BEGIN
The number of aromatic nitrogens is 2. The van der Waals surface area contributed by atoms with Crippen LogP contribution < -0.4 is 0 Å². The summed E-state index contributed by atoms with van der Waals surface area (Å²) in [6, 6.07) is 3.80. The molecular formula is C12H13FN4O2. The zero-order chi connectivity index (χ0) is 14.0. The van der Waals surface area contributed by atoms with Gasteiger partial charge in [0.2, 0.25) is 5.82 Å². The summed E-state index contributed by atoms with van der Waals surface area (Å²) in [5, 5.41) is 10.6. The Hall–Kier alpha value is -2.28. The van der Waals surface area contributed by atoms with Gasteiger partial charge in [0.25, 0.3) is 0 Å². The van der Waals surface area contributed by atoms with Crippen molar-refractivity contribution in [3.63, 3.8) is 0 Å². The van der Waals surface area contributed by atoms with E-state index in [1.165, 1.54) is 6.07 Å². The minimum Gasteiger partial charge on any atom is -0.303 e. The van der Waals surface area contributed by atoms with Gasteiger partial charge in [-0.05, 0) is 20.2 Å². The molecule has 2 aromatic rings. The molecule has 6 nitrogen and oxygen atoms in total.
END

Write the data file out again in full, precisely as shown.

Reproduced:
The number of aromatic nitrogens is 2. The van der Waals surface area contributed by atoms with Crippen LogP contribution < -0.4 is 0 Å². The summed E-state index contributed by atoms with van der Waals surface area (Å²) in [6, 6.07) is 3.80. The molecular formula is C12H13FN4O2. The zero-order chi connectivity index (χ0) is 14.0. The van der Waals surface area contributed by atoms with Gasteiger partial charge in [0.2, 0.25) is 5.82 Å². The summed E-state index contributed by atoms with van der Waals surface area (Å²) in [5, 5.41) is 10.6. The Hall–Kier alpha value is -2.28. The van der Waals surface area contributed by atoms with Gasteiger partial charge in [0.25, 0.3) is 0 Å². The van der Waals surface area contributed by atoms with Crippen molar-refractivity contribution in [3.63, 3.8) is 0 Å². The van der Waals surface area contributed by atoms with E-state index in [1.165, 1.54) is 6.07 Å². The minimum Gasteiger partial charge on any atom is -0.303 e. The van der Waals surface area contributed by atoms with Gasteiger partial charge in [-0.05, 0) is 20.2 Å². The molecule has 2 aromatic rings. The molecule has 6 nitrogen and oxygen atoms in total.